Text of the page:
Welcome to this week’s edition of CloudBolt’s Weekly CloudNews!
Also, if you’re looking to learn more about CloudBolt’s new product release, sign up for our webinar on CloudBolt 9.2 – Shah on Feb. 20 at 11 AM! Here’s a sneak peak: if you use Kubernetes, you’re going to like it.
With that, onto this week’s news:
Ian Barker, BetaNews, Feb. 11, 2020
“Enterprises are moving more of their workloads to the cloud in order to enhance their agility and responsiveness. But in the rush to develop new applications security can sometimes take a back seat.
Today Tufin is launching SecureCloud, a security policy automation service for enterprises that need to gain visibility and control over the security posture of their cloud-native and hybrid cloud environments.
The product combines and extends the functionality previously available in Tufin Orca and Tufin Iris, and unifies cloud security policy management for container, microservices and hybrid cloud environments in a single solution — giving organizations greater visibility and control of cloud security, regardless of environment.”
David Linthicum, InfoWorld, Feb. 7, 2020
“Enterprises across the globe dished out a record $107 billion for cloud computing infrastructure services in 2019. This is up 37 percent from the previous year, according to a new report released by analyst firm Canalys.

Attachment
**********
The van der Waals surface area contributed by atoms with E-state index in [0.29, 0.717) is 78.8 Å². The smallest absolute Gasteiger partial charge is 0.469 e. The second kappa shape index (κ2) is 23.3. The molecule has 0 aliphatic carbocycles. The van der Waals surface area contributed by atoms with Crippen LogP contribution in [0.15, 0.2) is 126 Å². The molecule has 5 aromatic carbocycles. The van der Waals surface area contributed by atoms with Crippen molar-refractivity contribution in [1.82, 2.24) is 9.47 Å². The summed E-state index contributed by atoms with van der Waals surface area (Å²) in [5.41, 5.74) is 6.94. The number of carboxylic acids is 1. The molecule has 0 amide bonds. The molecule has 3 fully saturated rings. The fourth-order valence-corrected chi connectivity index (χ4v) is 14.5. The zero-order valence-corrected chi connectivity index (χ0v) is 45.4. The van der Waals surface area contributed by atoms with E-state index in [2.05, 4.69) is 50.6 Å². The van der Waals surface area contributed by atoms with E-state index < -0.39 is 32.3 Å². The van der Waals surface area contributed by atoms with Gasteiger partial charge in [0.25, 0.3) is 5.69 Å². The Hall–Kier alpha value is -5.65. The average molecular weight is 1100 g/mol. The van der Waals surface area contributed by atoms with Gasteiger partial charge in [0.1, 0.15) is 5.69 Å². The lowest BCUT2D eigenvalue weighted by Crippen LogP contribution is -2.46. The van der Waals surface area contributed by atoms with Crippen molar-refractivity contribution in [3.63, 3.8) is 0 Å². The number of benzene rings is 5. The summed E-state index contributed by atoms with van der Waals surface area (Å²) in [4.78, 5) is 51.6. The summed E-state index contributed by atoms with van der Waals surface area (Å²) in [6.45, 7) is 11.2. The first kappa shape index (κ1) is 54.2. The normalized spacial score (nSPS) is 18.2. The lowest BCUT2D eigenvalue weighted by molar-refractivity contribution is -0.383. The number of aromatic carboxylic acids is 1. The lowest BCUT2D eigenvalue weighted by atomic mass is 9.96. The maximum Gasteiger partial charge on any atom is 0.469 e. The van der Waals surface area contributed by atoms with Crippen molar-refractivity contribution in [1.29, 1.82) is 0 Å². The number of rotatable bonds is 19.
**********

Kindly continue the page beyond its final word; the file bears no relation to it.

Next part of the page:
This is not surprising given that public cloud usage is up. However, at the same time enterprise IT has no idea how much the bills will be, nor how to place guardrails around public cloud spending. The solution is cloud cost governance, which most enterprises are not employing today.
The many cloud cost governance tools on the market run inside of the public clouds themselves, as well as on third-party platforms, both cloud-based and not.”
Tom Nolle, SearchCloudComputing, Feb. 6, 2020
“CIOs are confronted with a real challenge when they seek to deploy hybrid clouds. They need to create an application model that addresses their data center, security and compliance rules but also takes full advantage of the elasticity of the public cloud.
The biggest benefit of cloud computing is agility — the ability to replace broken components or scale overloaded ones. But CIOs are finding that cloud front ends are less resilient than expected when incorporated into hybrid cloud architectures. That’s because the back-end data center portions of these applications can’t respond to problems with the same agility. In fact, scalable cloud front ends can overload on-premises, legacy applications and negate the public cloud benefits.
Third-party vendors and cloud providers have added more container and Kubernetes services to respond to these hybrid cloud challenges, but this disconnect between on-premises and public cloud models remains one of the central obstacles for CIOs today.”